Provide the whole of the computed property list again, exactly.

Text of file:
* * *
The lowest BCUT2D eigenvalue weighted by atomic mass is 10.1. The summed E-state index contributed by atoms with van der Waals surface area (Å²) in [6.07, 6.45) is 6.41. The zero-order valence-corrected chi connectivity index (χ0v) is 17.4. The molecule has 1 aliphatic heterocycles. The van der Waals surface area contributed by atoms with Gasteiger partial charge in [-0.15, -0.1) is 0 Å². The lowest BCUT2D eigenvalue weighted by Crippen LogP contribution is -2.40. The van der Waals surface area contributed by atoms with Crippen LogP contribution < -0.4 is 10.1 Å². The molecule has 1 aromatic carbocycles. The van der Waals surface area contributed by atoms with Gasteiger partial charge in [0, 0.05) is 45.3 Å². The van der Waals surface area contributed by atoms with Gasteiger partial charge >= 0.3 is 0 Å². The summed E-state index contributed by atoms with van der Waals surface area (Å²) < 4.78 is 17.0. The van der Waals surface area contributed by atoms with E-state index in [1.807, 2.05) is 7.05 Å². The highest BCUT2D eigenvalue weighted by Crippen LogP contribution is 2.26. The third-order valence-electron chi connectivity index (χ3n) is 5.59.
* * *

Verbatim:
The lowest BCUT2D eigenvalue weighted by atomic mass is 10.1. The summed E-state index contributed by atoms with van der Waals surface area (Å²) in [6.07, 6.45) is 6.41. The zero-order valence-corrected chi connectivity index (χ0v) is 17.4. The molecule has 1 aliphatic heterocycles. The van der Waals surface area contributed by atoms with Gasteiger partial charge in [-0.15, -0.1) is 0 Å². The lowest BCUT2D eigenvalue weighted by Crippen LogP contribution is -2.40. The van der Waals surface area contributed by atoms with Crippen LogP contribution < -0.4 is 10.1 Å². The molecule has 1 aromatic carbocycles. The van der Waals surface area contributed by atoms with Gasteiger partial charge in [0, 0.05) is 45.3 Å². The van der Waals surface area contributed by atoms with Gasteiger partial charge >= 0.3 is 0 Å². The summed E-state index contributed by atoms with van der Waals surface area (Å²) < 4.78 is 17.0. The van der Waals surface area contributed by atoms with E-state index in [1.807, 2.05) is 7.05 Å². The highest BCUT2D eigenvalue weighted by Crippen LogP contribution is 2.26. The third-order valence-electron chi connectivity index (χ3n) is 5.59.